Monday, October 24, 2011
Almost everyone has heard the phrase "sticks and stones may break my bones, but words will never hurt me" - and almost everyone knows that it is a complete lie. Words can make wounds that take far longer to heal than the physical.
For every difference, there is particular terminology that is considered "politically correct". There are phrases which society deems "appropriate" and other phrases that are less appropriate. Some of these phrases, it seems as though everyone is aware of (very few people use the "n" word for African American these days without knowing how offensive it is), others are moderately well known (most people would not call a child with Down syndrome "retarded", but many people still freely use the word "retard" and "retarded" to mean foolish, not realising that doing so is just as offensive), and there are some which are even less well known than this.
The term "midget" is offensive to many people with dwarfism - many "LPs" (little people) and "POLPs" (parents of little people) get VERY upset when they hear this word used, even if it's in the context of a child sports league. Yet it seems as though very few people outside of the "dwarfism circle" are aware of this. I only learned that the word was offensive through contact with other people with dwarfism, and it wasn't until Bernard mentioned to me that he when I was pregnant with Maddy that he wasn't sure how to explain that Maddy had dwarfism to his colleague and he told me that he'd said "She'll be a midget" that I told him that the word was offensive.
Because I know that the word is offensive, I do not use it personally - (and neither does Bernard). But in spite of this, I am very aware that very few people in society are aware that the term is offensive - so I try not to be offended by people using the word. If someone asked me "Is your daughter a midget?", I would reply "She has dwarfism - that is the preferred term", without being offended at their innocent usage of a word they were unaware could offend. However if we were walking and people started yelling out "MIDGET!!" at Maddy, I'd be very offended! I would be just as offended if they were yelling "DWARF!!" though, since it is the manner in which it is said which is most offensive.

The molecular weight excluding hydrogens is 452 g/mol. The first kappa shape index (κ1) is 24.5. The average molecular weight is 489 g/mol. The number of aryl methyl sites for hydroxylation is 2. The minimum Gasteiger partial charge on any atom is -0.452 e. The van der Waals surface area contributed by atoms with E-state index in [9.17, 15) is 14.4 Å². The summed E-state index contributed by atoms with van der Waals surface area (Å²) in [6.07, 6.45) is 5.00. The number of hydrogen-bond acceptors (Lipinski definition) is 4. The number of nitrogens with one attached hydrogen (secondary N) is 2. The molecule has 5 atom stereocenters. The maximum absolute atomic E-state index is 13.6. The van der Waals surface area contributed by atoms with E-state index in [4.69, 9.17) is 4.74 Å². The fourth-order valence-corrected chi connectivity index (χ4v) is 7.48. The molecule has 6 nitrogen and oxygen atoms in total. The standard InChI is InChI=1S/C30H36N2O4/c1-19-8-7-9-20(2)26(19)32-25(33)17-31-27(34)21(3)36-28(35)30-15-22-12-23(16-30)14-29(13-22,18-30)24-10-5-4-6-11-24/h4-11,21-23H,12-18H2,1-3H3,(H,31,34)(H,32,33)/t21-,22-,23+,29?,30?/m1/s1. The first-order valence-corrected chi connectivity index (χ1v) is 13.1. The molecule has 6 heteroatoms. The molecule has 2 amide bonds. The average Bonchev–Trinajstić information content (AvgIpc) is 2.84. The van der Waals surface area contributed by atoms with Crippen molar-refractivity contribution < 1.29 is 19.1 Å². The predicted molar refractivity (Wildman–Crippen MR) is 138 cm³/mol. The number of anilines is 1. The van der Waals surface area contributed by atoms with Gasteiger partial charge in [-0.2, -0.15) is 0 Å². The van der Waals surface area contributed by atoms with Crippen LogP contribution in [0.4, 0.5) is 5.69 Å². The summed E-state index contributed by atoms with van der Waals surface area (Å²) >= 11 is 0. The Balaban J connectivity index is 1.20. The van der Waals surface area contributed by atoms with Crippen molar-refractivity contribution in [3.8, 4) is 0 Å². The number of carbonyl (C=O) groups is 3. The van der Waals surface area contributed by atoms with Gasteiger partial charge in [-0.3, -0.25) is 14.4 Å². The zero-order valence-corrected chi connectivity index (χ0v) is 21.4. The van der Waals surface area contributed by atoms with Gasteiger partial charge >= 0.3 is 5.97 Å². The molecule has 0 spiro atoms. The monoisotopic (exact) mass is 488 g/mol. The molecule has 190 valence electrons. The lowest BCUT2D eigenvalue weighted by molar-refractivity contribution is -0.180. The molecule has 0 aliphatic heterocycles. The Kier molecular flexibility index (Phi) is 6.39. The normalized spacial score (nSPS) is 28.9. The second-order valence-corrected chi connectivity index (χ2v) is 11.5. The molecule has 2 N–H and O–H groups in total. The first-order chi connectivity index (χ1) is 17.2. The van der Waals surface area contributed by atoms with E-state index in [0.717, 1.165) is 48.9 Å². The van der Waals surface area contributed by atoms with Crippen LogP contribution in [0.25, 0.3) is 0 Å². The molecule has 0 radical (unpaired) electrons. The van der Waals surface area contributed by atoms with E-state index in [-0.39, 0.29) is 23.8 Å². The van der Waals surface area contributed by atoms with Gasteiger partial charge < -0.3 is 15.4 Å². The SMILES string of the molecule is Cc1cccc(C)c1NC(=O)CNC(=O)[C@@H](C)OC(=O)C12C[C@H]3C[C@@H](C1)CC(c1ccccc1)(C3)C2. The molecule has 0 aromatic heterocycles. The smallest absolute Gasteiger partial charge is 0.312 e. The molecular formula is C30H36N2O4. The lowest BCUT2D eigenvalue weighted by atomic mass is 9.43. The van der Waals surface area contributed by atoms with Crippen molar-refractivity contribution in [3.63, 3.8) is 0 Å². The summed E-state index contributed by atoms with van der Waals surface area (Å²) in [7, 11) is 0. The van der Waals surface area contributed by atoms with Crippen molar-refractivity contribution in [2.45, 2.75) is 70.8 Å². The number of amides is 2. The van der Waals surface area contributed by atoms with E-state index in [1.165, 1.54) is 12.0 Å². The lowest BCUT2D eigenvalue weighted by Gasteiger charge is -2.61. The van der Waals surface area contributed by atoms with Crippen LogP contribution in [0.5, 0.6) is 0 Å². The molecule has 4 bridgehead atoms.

Sometimes I see people who seem to be always so offended by others, and I don't think that being so sensitive would be doing any favours at all to Maddy. Maddy is going to attract attention wherever she goes. She is going to have stares, questions, comments... some ignorant, some unwelcomed, some hurtful - and she will need to learn to deal with them. I remember reading Matt Roloff's biography and in it, he came home crying from school because some kids had called him "short", of all things. His dad responded something along the lines of, "But honestly, Matt - you ARE short. It's just a fact".
When it comes to the term "midget", when I hear it used, I do mention "are you aware that the term "midget" is considered offensive?" At the same time, I ask myself "was the word used in an offensive way?". If the answer is "no", I try not to get offended by it because I don't want to teach Maddy to be offended at things that people say innocently or in ignorance. (It's funny though, because one of the "preferred terms" for dwarfism is "Little People" - which I personally find very condescending, particularly when used for adults. I personally prefer using the terms "dwarfism" or "short statured".)
So I guess what I'm asking my friends, relatives and other readers - please be aware that the term "midget" is offensive to many people with dwarfism. And I'm not asking a one-sided thing here - I will try not to be offended by anything said or asked in ignorance, and I will try to teach my children the same.
Posted by Nicole at 1:39 PM